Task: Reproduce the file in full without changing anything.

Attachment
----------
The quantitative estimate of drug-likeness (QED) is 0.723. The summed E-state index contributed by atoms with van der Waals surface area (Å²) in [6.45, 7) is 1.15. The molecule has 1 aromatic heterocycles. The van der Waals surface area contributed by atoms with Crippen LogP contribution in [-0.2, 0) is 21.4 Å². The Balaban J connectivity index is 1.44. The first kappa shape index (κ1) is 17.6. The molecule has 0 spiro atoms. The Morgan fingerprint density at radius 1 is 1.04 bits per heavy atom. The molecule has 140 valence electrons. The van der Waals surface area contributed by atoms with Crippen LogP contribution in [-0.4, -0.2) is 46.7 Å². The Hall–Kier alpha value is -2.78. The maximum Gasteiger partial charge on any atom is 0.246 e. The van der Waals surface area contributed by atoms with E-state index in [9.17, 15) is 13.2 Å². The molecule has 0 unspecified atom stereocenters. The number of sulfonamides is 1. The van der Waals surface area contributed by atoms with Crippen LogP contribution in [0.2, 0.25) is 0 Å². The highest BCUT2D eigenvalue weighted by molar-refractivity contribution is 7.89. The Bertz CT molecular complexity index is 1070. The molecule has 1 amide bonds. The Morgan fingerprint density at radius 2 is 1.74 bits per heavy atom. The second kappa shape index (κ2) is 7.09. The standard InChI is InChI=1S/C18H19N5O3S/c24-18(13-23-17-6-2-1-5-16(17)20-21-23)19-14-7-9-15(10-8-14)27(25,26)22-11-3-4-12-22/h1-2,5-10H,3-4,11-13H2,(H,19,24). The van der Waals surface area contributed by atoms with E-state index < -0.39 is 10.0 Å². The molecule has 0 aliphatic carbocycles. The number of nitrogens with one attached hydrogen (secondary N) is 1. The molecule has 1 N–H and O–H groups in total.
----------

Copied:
The quantitative estimate of drug-likeness (QED) is 0.723. The summed E-state index contributed by atoms with van der Waals surface area (Å²) in [6.45, 7) is 1.15. The molecule has 1 aromatic heterocycles. The van der Waals surface area contributed by atoms with Crippen LogP contribution in [-0.2, 0) is 21.4 Å². The Balaban J connectivity index is 1.44. The first kappa shape index (κ1) is 17.6. The molecule has 0 spiro atoms. The Morgan fingerprint density at radius 1 is 1.04 bits per heavy atom. The molecule has 140 valence electrons. The van der Waals surface area contributed by atoms with Crippen LogP contribution in [-0.4, -0.2) is 46.7 Å². The Hall–Kier alpha value is -2.78. The maximum Gasteiger partial charge on any atom is 0.246 e. The van der Waals surface area contributed by atoms with E-state index in [9.17, 15) is 13.2 Å². The molecule has 0 unspecified atom stereocenters. The number of sulfonamides is 1. The van der Waals surface area contributed by atoms with Crippen LogP contribution in [0.2, 0.25) is 0 Å². The highest BCUT2D eigenvalue weighted by molar-refractivity contribution is 7.89. The Bertz CT molecular complexity index is 1070. The molecule has 1 amide bonds. The Morgan fingerprint density at radius 2 is 1.74 bits per heavy atom. The second kappa shape index (κ2) is 7.09. The standard InChI is InChI=1S/C18H19N5O3S/c24-18(13-23-17-6-2-1-5-16(17)20-21-23)19-14-7-9-15(10-8-14)27(25,26)22-11-3-4-12-22/h1-2,5-10H,3-4,11-13H2,(H,19,24). The van der Waals surface area contributed by atoms with E-state index < -0.39 is 10.0 Å². The molecule has 0 aliphatic carbocycles. The number of nitrogens with one attached hydrogen (secondary N) is 1. The molecule has 1 N–H and O–H groups in total.